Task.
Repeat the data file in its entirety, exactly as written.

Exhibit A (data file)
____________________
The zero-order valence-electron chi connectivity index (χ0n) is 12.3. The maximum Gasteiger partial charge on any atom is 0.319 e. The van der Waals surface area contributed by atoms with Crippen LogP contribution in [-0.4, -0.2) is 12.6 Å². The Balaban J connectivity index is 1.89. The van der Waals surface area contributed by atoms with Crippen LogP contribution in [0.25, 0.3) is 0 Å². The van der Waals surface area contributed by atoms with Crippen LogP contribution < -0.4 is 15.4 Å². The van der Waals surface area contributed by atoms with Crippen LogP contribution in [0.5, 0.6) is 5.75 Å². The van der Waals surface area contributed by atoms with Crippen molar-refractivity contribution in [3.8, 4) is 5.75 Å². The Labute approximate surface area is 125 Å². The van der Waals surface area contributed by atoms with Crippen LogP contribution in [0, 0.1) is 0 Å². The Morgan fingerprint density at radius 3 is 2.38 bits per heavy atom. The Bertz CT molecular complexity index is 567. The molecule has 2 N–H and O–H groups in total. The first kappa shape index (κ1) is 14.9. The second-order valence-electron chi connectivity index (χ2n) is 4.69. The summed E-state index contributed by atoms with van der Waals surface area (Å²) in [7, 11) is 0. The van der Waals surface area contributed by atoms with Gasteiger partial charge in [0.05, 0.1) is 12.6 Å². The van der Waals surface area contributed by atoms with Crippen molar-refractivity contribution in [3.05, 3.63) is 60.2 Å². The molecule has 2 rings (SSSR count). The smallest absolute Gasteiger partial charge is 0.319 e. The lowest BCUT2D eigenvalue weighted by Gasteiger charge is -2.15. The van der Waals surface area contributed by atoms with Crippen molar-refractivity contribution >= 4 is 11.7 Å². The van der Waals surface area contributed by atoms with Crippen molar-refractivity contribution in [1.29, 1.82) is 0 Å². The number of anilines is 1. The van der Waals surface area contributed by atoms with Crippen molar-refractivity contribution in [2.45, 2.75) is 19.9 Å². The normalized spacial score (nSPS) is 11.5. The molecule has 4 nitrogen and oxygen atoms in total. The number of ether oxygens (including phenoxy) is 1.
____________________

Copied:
The zero-order valence-electron chi connectivity index (χ0n) is 12.3. The maximum Gasteiger partial charge on any atom is 0.319 e. The van der Waals surface area contributed by atoms with Crippen LogP contribution in [-0.4, -0.2) is 12.6 Å². The Balaban J connectivity index is 1.89. The van der Waals surface area contributed by atoms with Crippen LogP contribution in [0.25, 0.3) is 0 Å². The van der Waals surface area contributed by atoms with Crippen LogP contribution < -0.4 is 15.4 Å². The van der Waals surface area contributed by atoms with Crippen LogP contribution in [0.5, 0.6) is 5.75 Å². The van der Waals surface area contributed by atoms with Crippen molar-refractivity contribution in [3.8, 4) is 5.75 Å². The Labute approximate surface area is 125 Å². The van der Waals surface area contributed by atoms with Crippen LogP contribution in [0, 0.1) is 0 Å². The Morgan fingerprint density at radius 3 is 2.38 bits per heavy atom. The Bertz CT molecular complexity index is 567. The molecule has 2 N–H and O–H groups in total. The first kappa shape index (κ1) is 14.9. The second-order valence-electron chi connectivity index (χ2n) is 4.69. The summed E-state index contributed by atoms with van der Waals surface area (Å²) in [7, 11) is 0. The van der Waals surface area contributed by atoms with Gasteiger partial charge in [0.05, 0.1) is 12.6 Å². The van der Waals surface area contributed by atoms with Crippen molar-refractivity contribution in [3.05, 3.63) is 60.2 Å². The molecule has 2 rings (SSSR count). The smallest absolute Gasteiger partial charge is 0.319 e. The lowest BCUT2D eigenvalue weighted by Gasteiger charge is -2.15. The van der Waals surface area contributed by atoms with Crippen molar-refractivity contribution >= 4 is 11.7 Å². The van der Waals surface area contributed by atoms with Crippen molar-refractivity contribution in [1.29, 1.82) is 0 Å². The number of anilines is 1. The van der Waals surface area contributed by atoms with Crippen molar-refractivity contribution in [2.45, 2.75) is 19.9 Å². The normalized spacial score (nSPS) is 11.5. The molecule has 4 nitrogen and oxygen atoms in total. The number of ether oxygens (including phenoxy) is 1.